Honda fans in America will be happy about a new Odyssey Hybrid arriving this week, but no so much about the vehicle currently only being available in its home country of Japan.
The new Odyssey, which hasn't been redesigned since 2013, will come with same powertrain as the Accord Hybrid, and it is the Japanese automaker's first minivan to have what it refers to as its Sport Hybrid i-MMD (Intelligent Multi-Mode Drive) system, according to Hybrid Cars.
The Japanese-market Odyssey is much smaller than U.S. models, fitting up to 7-8 occupants. However, it may have a greater mileage than the older Hybrid Odyssey, the Toyota Sienna and other six-cylinder minivans in the U.S., as there's a possibility that it will be in the 30s, maybe even in the 40s.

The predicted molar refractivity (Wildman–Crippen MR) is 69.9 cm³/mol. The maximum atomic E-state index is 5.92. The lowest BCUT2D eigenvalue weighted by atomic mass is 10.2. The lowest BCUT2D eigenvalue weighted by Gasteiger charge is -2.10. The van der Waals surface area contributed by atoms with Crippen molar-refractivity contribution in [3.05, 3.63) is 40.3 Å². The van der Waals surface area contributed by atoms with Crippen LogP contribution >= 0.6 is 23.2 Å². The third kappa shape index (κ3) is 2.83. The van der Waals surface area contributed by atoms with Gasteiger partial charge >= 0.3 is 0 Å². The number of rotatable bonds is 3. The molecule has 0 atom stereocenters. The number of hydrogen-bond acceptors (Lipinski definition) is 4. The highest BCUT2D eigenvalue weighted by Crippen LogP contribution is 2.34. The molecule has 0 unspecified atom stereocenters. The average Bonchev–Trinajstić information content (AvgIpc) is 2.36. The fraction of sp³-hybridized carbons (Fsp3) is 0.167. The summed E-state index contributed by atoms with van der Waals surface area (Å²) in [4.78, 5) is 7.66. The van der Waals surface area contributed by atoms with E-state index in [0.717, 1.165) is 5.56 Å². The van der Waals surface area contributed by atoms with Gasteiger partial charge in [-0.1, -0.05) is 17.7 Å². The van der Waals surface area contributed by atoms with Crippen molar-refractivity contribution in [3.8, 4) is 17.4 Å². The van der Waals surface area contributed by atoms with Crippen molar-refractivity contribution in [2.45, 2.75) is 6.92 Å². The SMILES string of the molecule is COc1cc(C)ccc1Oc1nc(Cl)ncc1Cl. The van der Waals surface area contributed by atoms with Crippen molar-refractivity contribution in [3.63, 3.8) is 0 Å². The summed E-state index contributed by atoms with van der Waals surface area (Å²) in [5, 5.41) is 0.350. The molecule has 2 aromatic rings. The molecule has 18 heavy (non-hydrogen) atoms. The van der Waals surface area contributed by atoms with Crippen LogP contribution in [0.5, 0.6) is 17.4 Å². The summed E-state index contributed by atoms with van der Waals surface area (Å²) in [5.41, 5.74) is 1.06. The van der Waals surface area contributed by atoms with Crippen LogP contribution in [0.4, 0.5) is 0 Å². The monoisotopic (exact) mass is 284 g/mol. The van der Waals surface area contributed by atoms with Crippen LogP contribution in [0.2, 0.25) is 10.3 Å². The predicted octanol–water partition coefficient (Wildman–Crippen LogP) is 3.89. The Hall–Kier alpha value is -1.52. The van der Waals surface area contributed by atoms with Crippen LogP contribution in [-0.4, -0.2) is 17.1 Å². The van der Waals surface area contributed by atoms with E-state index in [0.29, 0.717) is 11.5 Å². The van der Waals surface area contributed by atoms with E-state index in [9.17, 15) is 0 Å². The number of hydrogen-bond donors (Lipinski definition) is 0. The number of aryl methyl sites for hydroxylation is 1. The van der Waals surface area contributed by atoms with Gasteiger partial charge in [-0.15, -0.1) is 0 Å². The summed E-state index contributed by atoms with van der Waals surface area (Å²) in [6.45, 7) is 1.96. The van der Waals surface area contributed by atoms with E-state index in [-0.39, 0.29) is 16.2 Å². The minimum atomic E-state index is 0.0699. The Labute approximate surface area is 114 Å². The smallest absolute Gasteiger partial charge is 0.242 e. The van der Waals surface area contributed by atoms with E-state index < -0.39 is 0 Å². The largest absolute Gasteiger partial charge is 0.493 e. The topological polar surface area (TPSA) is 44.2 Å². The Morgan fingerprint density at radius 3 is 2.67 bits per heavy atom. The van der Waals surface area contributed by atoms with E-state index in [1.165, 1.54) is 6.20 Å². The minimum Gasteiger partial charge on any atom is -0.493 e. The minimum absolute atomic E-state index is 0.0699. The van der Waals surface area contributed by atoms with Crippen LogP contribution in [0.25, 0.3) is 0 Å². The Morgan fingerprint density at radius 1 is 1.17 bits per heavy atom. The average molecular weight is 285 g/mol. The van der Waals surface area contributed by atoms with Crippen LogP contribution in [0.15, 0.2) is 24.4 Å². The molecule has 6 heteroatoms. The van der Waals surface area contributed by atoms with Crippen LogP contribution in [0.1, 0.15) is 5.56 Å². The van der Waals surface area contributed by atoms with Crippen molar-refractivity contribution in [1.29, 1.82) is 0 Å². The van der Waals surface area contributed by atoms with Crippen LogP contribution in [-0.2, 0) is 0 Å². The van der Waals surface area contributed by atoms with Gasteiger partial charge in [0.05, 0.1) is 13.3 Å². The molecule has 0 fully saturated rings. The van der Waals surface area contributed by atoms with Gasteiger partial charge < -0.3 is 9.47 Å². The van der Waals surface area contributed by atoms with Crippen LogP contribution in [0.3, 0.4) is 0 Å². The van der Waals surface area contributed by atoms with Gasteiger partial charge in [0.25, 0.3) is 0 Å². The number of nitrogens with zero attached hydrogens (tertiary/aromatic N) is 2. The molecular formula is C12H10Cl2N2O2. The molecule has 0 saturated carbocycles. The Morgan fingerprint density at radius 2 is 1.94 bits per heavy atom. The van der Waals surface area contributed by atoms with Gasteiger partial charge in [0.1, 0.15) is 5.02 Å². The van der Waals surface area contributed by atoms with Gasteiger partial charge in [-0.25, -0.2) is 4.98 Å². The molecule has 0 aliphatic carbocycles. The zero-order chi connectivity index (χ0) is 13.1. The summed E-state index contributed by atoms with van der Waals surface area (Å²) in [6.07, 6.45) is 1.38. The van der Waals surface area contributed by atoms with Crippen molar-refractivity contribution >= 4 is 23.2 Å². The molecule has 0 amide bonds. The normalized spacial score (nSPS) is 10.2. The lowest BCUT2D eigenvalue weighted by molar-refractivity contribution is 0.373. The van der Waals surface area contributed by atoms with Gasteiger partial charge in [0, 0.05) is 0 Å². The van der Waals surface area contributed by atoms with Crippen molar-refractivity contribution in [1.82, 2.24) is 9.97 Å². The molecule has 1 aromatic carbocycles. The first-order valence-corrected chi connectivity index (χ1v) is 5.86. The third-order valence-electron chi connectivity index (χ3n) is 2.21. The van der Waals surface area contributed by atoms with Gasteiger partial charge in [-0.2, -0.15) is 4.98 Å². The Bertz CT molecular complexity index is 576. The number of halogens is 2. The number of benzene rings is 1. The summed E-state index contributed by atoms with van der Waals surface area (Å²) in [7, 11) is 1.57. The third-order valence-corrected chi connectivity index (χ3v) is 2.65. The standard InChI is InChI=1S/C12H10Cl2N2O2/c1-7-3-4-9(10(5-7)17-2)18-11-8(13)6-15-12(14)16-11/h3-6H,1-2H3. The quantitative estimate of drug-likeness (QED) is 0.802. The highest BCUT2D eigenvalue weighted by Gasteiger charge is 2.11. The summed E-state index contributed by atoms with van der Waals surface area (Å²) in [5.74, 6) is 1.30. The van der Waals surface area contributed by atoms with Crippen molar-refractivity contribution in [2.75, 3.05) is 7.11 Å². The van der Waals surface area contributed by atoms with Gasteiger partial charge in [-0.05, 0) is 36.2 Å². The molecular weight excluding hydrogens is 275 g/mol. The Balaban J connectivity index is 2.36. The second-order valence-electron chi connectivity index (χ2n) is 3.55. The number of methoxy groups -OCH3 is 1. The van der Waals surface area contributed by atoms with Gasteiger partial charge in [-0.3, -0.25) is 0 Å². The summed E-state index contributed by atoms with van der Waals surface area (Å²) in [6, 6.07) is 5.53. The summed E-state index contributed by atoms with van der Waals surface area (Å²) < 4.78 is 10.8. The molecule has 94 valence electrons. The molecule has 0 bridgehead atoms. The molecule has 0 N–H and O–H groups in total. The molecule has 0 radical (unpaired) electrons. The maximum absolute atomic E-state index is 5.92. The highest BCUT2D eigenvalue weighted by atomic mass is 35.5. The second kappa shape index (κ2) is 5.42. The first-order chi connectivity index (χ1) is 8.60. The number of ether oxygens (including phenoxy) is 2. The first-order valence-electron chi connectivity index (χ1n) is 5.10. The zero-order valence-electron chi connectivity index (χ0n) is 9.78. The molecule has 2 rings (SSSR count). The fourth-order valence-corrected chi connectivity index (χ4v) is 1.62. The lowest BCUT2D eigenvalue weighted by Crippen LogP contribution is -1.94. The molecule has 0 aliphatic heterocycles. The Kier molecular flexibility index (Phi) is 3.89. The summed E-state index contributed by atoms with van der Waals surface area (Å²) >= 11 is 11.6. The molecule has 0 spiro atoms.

Features of the front-wheel drive minivan include a 2.0-liter four-cylinder engine, dual motors and a lithium-ion battery mounted under the first-row seats, Green Car Reports noted. Honda said that the drive motor is 23 percent smaller than previous versions thanks to a new winding method and other improvements.
The i-MMD powertrain uses one electric motor as a generator to collect power from the gasoline engine and no transmission, Autoblog reported.
Honda is making the hybrid Odyssey available in a standard and "Absolute" version, and the minivan starts at $31,235 and has a top price of $34,725, which the automaker refers to as "affordably-price."
The company has yet to confirm if it would ever make the 2016 hybrid Odyssey available in the U.S. In the meantime, Americans will have to wait until the Accord Hybrid returns in an updated version in 2017 if they want a Honda vehicle with an advanced full-hybrid powertrain.